On Thursday, November 5, the International Examiner will recognize and award numerous community-based organizations for how they responded together to the needs of the Chinatown-International District as COVID-19 affected all aspects of life, work and livelihood in the neighborhood this year.
Before COVID-19 came to the U.S., the Chinatown International District (CID) suffered. The neighborhood lost business as people avoided it because of xenophobic assumptions.
“Just walking around the neighborhood, we were seeing less cars, less foot traffic. The restaurants were empty,” said Michael Itti, executive director of the Chinese Information and Service Center (CISC).
After the first COVID-19 case in the U.S. was diagnosed in Washington state, many Lunar New Year celebrations in the region were cancelled.
Local and nationwide cases of anti-Asian attacks and verbal abuse concerned neighborhood leaders. Michael Byun, executive director of Asian Counseling and Referral Service (ACRS), and Teresita Batayola, CEO of International Community Health Services (ICHS), met with Governor Jay Inslee and King County Executive Dow Constantine to denounce anti-Asian racism.
After the first COVID-19 deaths happened in Washington at the end of February, everything changed.
The first deaths from COVID-19 in Washington occurred at the end of February, and as the virus spread, it plunged the neighborhood into new territory.
Batayola of ICHS and Nigel Lo, CEO of Kin On, learned of a COVID-19 case at International House, home to over 100 seniors.
A group of CID organizations started coordinating their resources — medical, social services, and outreach — to prevent an outbreak in the facility and neighborhood, said Itti of CISC, convening weekly calls. They pushed building management at International House to sanitize the building. CISC conducted wellness checks with residents over the phone in multiple languages, educating them about COVID-19 symptoms. InterIm and SCIDpda called residents in their buildings.
In mid-March, after two weeks and no other cases at International House, the regular calls continued, but the focus turned toward other pandemic-related concerns in the neighborhood.
Because it wasn’t safe for senior residents in the neighborhood to leave home and pick up groceries and medication, or to socialize, they suffered social isolation.
“Social isolation has always been a concern and challenge for seniors, even without a pandemic,” said Lillian Young, communications manager at Kin On, in an email. “You can probably imagine how a situation like COVID has only made the problem exponentially worse.”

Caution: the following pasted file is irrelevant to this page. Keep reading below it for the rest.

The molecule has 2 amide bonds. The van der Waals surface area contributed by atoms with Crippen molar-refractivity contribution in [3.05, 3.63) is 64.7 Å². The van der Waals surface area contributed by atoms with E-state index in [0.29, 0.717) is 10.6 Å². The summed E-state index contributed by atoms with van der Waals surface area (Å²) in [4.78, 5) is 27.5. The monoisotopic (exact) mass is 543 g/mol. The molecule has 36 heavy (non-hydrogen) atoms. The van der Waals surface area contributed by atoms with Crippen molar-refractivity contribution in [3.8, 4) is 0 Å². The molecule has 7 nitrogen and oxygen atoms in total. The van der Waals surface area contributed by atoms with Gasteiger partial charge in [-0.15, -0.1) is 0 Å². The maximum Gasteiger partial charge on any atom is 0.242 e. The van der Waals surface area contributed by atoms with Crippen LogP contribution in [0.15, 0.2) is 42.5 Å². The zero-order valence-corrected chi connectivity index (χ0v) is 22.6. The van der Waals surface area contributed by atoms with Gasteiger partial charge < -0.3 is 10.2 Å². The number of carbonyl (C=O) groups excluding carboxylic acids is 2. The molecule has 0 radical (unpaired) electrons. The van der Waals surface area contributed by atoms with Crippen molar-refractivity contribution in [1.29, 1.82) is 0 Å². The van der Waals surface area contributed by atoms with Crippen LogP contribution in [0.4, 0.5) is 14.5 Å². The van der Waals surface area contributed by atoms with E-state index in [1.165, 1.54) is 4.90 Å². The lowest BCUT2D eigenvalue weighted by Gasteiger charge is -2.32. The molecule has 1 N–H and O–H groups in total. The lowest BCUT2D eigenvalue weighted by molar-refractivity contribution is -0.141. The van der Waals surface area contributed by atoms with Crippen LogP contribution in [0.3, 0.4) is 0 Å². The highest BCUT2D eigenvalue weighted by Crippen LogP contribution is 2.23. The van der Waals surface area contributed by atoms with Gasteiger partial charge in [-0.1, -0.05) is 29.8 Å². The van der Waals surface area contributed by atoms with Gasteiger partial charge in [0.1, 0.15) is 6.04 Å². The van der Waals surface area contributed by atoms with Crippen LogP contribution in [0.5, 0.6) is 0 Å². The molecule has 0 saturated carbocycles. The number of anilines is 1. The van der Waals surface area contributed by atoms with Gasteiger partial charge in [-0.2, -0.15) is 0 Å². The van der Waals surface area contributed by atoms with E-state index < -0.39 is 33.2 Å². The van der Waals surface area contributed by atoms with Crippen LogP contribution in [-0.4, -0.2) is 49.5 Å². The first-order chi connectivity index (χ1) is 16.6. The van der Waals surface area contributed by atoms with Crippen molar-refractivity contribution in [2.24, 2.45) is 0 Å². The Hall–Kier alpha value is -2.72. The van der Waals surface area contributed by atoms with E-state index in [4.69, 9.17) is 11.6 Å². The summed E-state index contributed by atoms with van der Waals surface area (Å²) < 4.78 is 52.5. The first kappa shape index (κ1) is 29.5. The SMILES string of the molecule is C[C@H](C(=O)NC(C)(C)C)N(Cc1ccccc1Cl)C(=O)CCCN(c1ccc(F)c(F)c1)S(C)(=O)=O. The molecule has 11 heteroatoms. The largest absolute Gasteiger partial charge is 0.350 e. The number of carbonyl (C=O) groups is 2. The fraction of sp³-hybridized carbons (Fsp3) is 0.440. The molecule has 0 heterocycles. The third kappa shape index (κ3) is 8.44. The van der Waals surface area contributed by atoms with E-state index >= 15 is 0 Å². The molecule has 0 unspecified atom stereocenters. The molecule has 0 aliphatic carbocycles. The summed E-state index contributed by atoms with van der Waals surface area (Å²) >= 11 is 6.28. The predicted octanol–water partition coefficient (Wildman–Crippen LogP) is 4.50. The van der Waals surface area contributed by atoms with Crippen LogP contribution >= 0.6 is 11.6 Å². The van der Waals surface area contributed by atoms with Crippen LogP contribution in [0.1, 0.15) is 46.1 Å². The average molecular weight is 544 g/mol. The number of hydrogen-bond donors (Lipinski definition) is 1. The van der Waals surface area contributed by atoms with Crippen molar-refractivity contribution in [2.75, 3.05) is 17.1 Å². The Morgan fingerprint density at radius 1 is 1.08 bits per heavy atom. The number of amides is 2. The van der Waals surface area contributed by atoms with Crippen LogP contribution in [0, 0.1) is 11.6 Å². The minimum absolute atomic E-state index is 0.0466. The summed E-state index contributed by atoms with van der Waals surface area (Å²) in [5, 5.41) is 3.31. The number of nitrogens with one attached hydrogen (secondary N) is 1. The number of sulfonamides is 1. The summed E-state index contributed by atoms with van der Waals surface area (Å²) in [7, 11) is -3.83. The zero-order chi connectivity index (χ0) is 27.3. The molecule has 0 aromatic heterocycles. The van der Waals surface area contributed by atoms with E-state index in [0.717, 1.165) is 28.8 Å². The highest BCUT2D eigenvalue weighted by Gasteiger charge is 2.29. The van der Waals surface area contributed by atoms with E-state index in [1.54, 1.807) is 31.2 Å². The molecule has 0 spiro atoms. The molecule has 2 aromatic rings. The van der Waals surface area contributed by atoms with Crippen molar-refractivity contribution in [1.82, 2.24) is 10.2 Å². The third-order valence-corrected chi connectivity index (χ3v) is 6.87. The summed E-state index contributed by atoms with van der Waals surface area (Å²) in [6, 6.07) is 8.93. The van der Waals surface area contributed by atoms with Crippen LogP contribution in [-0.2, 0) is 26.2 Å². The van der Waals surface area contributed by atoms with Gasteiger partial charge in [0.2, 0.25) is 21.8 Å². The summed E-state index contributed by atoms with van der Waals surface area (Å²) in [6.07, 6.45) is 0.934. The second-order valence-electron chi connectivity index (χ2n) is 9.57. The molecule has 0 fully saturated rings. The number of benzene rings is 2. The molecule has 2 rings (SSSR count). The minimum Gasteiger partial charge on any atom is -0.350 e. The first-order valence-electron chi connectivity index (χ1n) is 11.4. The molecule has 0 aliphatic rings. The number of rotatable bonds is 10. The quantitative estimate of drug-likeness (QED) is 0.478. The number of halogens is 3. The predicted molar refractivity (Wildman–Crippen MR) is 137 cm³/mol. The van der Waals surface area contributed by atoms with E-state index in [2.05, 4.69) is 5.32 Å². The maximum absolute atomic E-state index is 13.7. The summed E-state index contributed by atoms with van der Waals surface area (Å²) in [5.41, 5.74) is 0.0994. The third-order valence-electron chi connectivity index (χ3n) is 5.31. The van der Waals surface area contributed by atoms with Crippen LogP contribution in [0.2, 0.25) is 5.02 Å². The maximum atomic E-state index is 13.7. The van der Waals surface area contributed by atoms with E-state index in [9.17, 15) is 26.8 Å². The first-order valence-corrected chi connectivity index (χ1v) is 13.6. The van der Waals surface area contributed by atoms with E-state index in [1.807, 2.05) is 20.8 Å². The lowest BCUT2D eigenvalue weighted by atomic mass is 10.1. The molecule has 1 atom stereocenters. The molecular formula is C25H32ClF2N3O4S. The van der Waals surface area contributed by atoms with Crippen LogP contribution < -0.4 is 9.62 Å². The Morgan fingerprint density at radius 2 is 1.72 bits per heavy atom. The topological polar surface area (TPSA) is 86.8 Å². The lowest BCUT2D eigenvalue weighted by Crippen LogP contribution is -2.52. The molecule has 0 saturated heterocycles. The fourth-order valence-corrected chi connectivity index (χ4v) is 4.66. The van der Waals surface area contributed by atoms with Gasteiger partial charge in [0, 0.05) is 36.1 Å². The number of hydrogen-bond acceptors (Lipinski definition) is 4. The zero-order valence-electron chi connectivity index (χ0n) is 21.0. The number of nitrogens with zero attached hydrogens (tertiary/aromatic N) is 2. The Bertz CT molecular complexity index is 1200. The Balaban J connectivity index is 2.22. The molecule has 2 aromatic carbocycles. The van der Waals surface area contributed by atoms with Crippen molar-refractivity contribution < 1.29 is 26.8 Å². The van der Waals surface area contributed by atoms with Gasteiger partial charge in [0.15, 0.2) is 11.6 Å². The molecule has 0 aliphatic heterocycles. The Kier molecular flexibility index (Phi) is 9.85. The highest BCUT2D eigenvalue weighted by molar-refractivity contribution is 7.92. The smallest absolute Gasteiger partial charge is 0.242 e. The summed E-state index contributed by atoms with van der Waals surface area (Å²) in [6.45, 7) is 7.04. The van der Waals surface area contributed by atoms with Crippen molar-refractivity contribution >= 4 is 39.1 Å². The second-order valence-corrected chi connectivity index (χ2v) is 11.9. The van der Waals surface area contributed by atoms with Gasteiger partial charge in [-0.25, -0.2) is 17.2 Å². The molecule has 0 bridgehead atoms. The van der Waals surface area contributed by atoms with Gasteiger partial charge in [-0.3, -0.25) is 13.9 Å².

To address isolation, CISC case managers helped connect residents with caregivers and other specialists. InterIm kept seniors engaged through WeChat with exercise videos, English and cooking classes. ICHS started offering telehealth and prescription deliveries. Kin On continued providing home care, sending staff to seniors’ homes and care packages to clients living alone. ACRS used video conferencing to connect with clients.
InterIm raised money to buy food from Uwajimaya for delivery to senior residents in its buildings who couldn’t go out to shop. ACRS converted its gym space into a zone for bagging food donations, and delivering them with the help of InterIm and SCIDpda. ICHS prepared hot meals in its kitchen.
Meanwhile, the ACRS food bank and senior meal programs shifted to a delivery model, and ramped up to providing 2,000 culturally-relevant meals per week, and an increased number of grocery bag deliveries throughout Seattle and King County. In partnership with REACH at Evergreen Treatment Services, ACRS has provided hundreds of emergency meals for those experiencing homelessness each week, many living in the CID.
ICHS set up the first drive-thru COVID-19 testing site in the CID, with the help of Dicky Mar of the International District Emergency Center (IDEC), who provided tents, traffic control supplies, PPE and logistical support to help ICHS set up the site quickly. When access to PPE supplies were limited, IDEC donated its stock of supplies to residents and essential workers, Mar said in an email.
Friends of Little Saigon (FLS) served as a resource hub for the Vietnamese community, including communicating information, financial help, and addressing public safety, according to Quynh Pham, FLS executive director. FLS worked with other organizations that support Vietnamese businesses including the White Center PDA and the Rainier Beach Merchant’s Association.
Gov. Inslee’s first stay at home order in March forced restaurants to close, causing workers to lose their jobs and forcing business owners to transition into takeout operations.
Seeing the mass layoffs of people in the restaurant industry and elsewhere, InterIm CDA hired an employment navigator to help people file for unemployment, including those without computer skills and limited English proficiency. Over the past five months, the organization also helped 86 people find jobs.
To support businesses, Jamie Lee of SCIDpda, Monisha Singh of the CIDBIA, and Pham of FLS created the CID Small Business Relief Fund, which started with $100,000 in seed money from Vulcan. It would go on to raise over $750,000, distributed as grants to businesses, which helped make payroll, pay rent and business loans, and buy ingredients to sustain operations. To support the relief fund, the organizations also provided outreach, translation and help applying for COVID-19 small business grants.
Sarah Baker and Bill Tashima created the Facebook group Support the ID, which gained 20,000 members and spread the word about businesses that needed support.
When public schools shifted to online learning, SCIDpda, CISC and InterIm worked with families to connect them with technology.